Leadership lessons from Washington Capital Partners president Giselle Bonzi

"Everyone in an organization has something to contribute… I don't look at job titles for that"

Leadership lessons from Washington Capital Partners president Giselle Bonzi

Giselle Bonzi’s 16-year career has been nothing short of impactful.

Bonzi (pictured) started four businesses and sold two of them by the age of 35. In 2018, she joined Washington Capital Partners as director of operations and was credited for growing the real estate financing company from $96 million to $341 million in three years. During that span, she became president and continues to take WCP to great heights.

Aside from being an award-winning executive, real estate financing businesswoman, and investor, Bonzi is also actively committed to diversity and gender equality in the workplace. Moreover, she co-founded and served as the chairwoman of The WCP Foundation, a non-profit organization focused on creating systemic changes while addressing social and economic inequalities such as immigration reform, racial inequality, economic empowerment, housing sustainability, health disparities, and environmental causes. 

Mortgage Professional America: When you began your career many years ago, did you ever imagine that you would have a leadership role in this profession?

Giselle Bonzi: If someone had me predict what I would be doing in 2022 back when I began my career, I would have never imagined that I would be working in real estate financing. While real estate financing has never been a calling or passion of mine, it has definitely been one that, throughout the years, I learned to love and respect. I wake every day very happy to know that through our work, we are empowering our investors, we are bettering our communities, and we are contributing to the economic growth of our society.

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MPA: Describe your leadership style and how you “lead” others. Is it different from your male counterparts?

GB: My leadership style is affiliative and very hands-off, as it puts a lot of expectations on an individual’s ability to perform what they know to do. I do so because I only hire people I believe are self-starters, who have a particular type of expertise, and who I know not only can do their work exceptionally well but who can teach me a thing or two along the way. I lead with compassion and understanding that people come first. I challenge my team members to reach the best version of themselves professionally and not settle for less – as I know, they are great. The way I lead is not different than a lot of my male counterparts; some are different, but I attribute that to personality differences and not gender specifically.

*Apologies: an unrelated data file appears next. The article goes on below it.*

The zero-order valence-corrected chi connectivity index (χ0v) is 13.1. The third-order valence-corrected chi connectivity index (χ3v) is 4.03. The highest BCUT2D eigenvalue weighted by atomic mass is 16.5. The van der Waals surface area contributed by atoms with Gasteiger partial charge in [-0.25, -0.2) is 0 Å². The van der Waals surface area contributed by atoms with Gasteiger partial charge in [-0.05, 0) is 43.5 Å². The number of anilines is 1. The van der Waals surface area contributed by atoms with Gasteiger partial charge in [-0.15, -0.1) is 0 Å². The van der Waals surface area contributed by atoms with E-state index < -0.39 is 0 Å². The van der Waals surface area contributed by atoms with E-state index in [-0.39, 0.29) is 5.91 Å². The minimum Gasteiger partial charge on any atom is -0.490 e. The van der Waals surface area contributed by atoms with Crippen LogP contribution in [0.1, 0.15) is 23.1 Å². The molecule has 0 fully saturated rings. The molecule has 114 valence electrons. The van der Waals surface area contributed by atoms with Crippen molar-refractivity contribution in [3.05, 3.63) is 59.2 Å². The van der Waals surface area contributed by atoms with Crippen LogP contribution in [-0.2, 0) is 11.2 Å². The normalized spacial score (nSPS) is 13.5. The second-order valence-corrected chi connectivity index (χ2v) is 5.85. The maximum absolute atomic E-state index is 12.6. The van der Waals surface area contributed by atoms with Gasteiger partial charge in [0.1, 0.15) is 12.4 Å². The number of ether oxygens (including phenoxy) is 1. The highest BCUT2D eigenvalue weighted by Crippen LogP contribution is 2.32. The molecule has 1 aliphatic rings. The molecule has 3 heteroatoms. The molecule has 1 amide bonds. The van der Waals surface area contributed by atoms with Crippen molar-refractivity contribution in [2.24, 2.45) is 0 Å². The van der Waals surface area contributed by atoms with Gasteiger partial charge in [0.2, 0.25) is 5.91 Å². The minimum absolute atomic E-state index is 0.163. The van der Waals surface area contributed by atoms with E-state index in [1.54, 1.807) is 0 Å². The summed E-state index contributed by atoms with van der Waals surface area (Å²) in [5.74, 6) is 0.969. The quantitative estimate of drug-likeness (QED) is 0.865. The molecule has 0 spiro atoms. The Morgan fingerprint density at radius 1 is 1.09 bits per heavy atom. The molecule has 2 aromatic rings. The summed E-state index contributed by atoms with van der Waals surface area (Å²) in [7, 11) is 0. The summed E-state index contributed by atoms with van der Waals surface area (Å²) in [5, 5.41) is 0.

MPA: How do you balance the feminine and masculine in your leadership style?

GB: I consider myself to be a strong, competent, and assertive leader. There isn’t any feminine or masculine differentiation in how I lead. The way I lead is how most successful, strong, and assertive women lead. We don’t have to become masculine in any way to achieve the goal of leading successfully;  we women can retain our uniqueness and achieve any goals set forth.

MPA: As president, how do you stay mindful of who’s at the table and who’s missing?

GB: By always starting to look at who is missing or who else should be included. That exercise helps me a lot to ensure that we have everyone needed to be part of the conversation. I believe that everyone in an organization has something to contribute and to add to a discussion. I don’t look at job titles for that, but who has the experience and knowledge to help us achieve the desired outcome.

MPA: What strategies can work well to promote inclusion in the workplace?

GB: Having a diverse team, ensuring pay equity, training people on unconscious bias, using inclusive language, respecting people’s differences, educating people on different holidays and celebrating them as possible.

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MPA: What has been the most significant barrier in your career?

GB: The most significant barrier in my career was having to take standardized tests in order to be considered for different academic programs. I did take them every time I had to and did well; however, I don’t think those tests measure someone’s abilities to do well in school nor predict the type of career success they can have. I think those tests represent a waste of time, and I am happy to see that more and more schools are moving away from them. These tests were a barrier for me because they required a significant time commitment and a high opportunity cost associated with them – given other career responsibilities I had running concomitantly.

MPA: What advice would you give to the next generation of female leaders?

GB: Do not ever think you are too young or too old to pursue your passions or interests. Start school, start a new career or start a family when the time is right for you. There is no magical age for anything; what is important is that you create your own journey and that you dare to make your dreams come true. Work hard; you can do it!

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